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Part II: Fundamental Java Application Design >
4: Visual Design
Visual design and aesthetics affect user confidence in and comfort with your application. A polished and professional look without excess or oversimplification is not easy to attain. This chapter discusses these high-level, visual aspects of Java look and feel applications:
As a software developer, you can use the theme mechanism to control many of the fundamental attributes of the Java look and feel design, including colors and fonts. For instance, you might want to change the colors and fonts in your application to match your corporate identity. The theme mechanism enables you to specify alternative colors and fonts across an entire Java look and feel application.
For more information on using themes, see the description of the
If you want to change the color theme of your application, be sure that your interface elements remain visually coherent. The Java look and feel uses a simple color model so that it can run on a variety of platforms and on devices capable of displaying various depths of color. Eight colors are defined for the interface:
Within the primary and secondary color groups in the default theme, there is a gradation from dark (primary 1 and secondary 1) to lighter (primary 2 and secondary 2) to lightest (primary 3 and secondary 3).
The following table summarizes the eight colors defined in the default Java look and feel theme. It provides swatches and numerical parameters representing each color in the default theme. It also gives details about the roles each color plays in basic drawing, three-dimensional effects, and text.
|Name||Basic Drawing||3D Effects||Text|
|Active internal window borders||Shadows of activated items||System text (for example, labels)|
|Highlighting to indicate activation (for example, of menu titles and menu items); indication of keyboard focus||Shadows (color)|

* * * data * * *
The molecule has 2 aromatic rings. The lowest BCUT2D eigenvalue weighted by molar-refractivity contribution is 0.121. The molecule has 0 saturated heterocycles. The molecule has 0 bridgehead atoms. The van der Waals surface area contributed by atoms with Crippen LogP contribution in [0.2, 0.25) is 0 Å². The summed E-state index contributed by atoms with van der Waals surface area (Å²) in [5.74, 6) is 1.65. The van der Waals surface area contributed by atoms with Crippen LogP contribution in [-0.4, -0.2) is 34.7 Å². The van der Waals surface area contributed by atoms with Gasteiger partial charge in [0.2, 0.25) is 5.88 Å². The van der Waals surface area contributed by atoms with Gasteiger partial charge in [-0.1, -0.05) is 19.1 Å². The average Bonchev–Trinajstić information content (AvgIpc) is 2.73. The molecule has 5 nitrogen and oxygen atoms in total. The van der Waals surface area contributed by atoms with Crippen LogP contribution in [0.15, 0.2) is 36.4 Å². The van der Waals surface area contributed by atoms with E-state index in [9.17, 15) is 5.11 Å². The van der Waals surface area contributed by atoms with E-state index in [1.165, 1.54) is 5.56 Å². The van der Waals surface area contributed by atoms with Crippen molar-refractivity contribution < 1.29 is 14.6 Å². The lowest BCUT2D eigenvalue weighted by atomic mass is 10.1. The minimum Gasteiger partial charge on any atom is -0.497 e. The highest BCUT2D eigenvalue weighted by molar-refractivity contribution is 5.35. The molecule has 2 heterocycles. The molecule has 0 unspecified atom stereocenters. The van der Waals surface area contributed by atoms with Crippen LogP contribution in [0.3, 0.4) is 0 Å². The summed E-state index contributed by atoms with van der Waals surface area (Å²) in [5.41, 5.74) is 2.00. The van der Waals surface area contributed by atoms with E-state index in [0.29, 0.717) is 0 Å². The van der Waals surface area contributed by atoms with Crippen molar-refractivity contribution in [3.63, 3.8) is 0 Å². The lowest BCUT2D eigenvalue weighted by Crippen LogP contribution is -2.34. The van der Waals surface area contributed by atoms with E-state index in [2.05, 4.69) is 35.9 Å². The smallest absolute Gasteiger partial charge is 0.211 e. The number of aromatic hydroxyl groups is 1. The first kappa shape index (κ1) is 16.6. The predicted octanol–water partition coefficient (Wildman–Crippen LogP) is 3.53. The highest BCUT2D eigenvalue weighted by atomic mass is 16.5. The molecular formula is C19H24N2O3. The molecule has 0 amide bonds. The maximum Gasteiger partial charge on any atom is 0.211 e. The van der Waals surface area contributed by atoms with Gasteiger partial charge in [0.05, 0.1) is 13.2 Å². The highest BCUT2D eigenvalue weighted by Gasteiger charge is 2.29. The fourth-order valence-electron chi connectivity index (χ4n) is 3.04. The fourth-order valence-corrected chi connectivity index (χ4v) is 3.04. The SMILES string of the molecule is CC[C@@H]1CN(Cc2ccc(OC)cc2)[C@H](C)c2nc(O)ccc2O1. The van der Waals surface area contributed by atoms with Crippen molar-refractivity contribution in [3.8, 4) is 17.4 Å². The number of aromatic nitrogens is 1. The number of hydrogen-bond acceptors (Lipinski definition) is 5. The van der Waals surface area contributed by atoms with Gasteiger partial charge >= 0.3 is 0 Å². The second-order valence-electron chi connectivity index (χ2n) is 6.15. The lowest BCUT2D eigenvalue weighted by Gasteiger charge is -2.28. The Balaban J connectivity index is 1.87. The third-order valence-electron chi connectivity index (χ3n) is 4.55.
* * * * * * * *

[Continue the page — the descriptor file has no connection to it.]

|Large colored areas (for example, the active title bar)||Text selection|
|Dark border for flush 3D style|
|Inactive internal window borders; dimmed button borders||Shadows; highlighting of toolbar buttons upon mouse button down||Dimmed text (for example, inactive menu items or labels)|
|Canvas color (that is, normal background color); inactive title bar||Background for noneditable text fields|
|User text and control text (including items such as menu titles)|
|Highlights||Background for user text entry area|
Unless you are defining a reverse-video theme, maintain a dark-to-light gradation like the one in the default theme so that interface objects are properly rendered. To reproduce three-dimensional effects correctly, make the secondary 1 color darker than secondary 2, which should be darker than secondary 3 (the background color).
Ensure that primary 1 (used for labels) has enough contrast with the background color (secondary 3) to make text labels easily readable.
The simplest modification you can make to the color theme is to redefine the primary colors. For instance, you can substitute greens for the purple-blues used in the default theme, as shown in the following figure.Figure 24 Green Color Theme
You can use the same value for more than one of the eight colors--for instance, a high-contrast theme might use only black, white, and grays. The following figure shows a theme that uses the same grays for primary 2 and secondary 2. White functions as primary 3 and secondary 3 as well as in its normal role.Figure 25 High-Contrast Color Theme
As part of the theme mechanism and parallel to the color model, the Java look and feel provides a default font style model for a consistent look. You can use themes to redefine font typefaces, sizes, and styles in your application. The default Java look and feel theme defines four font categories, called "type styles": the control font, the system font, the user font, and the small font. The actual fonts used vary across platforms.
|Type Style||Default Theme||Use|
|Control||12-point bold||Buttons, checkboxes, menu titles, labels, and window titles|
|Small||10-point plain||Keyboard shortcuts in menus and tool tips|
|System||12-point plain||Tree components and tool tips|
|User||12-point plain||Text fields and tables|
To ensure consistency, ease of use, and visual appeal, use the supplied default fonts unless there is compelling reason for an application-wide change (such as higher readability). Use the theme mechanism if you do make modifications.
Do not write font sizes or styles directly into your application source code (a programming practice that is also called "hardcoding"). Store font sizes and styles in resource bundles.
Use layout managers to ensure that the layout of your application can handle different font sizes.
Ensure that the font settings you choose are legible and can be rendered well on your target systems.
In the Java look and feel, six methods are used to return references to the four type styles. The
getWindowTitleFont methods return the control font;
getSystemTextFont returns the system font;
getUserTextFont returns the user font; and
getSubTextFont returns the small font.
All fonts in the Java look and feel are defined in the default Java look and feel theme as Dialog, which maps to a platform-specific font.
|Java Look and Feel Design Guidelines, second edition.
Copyright 2001. Sun Microsystems, Inc. All Rights Reserved.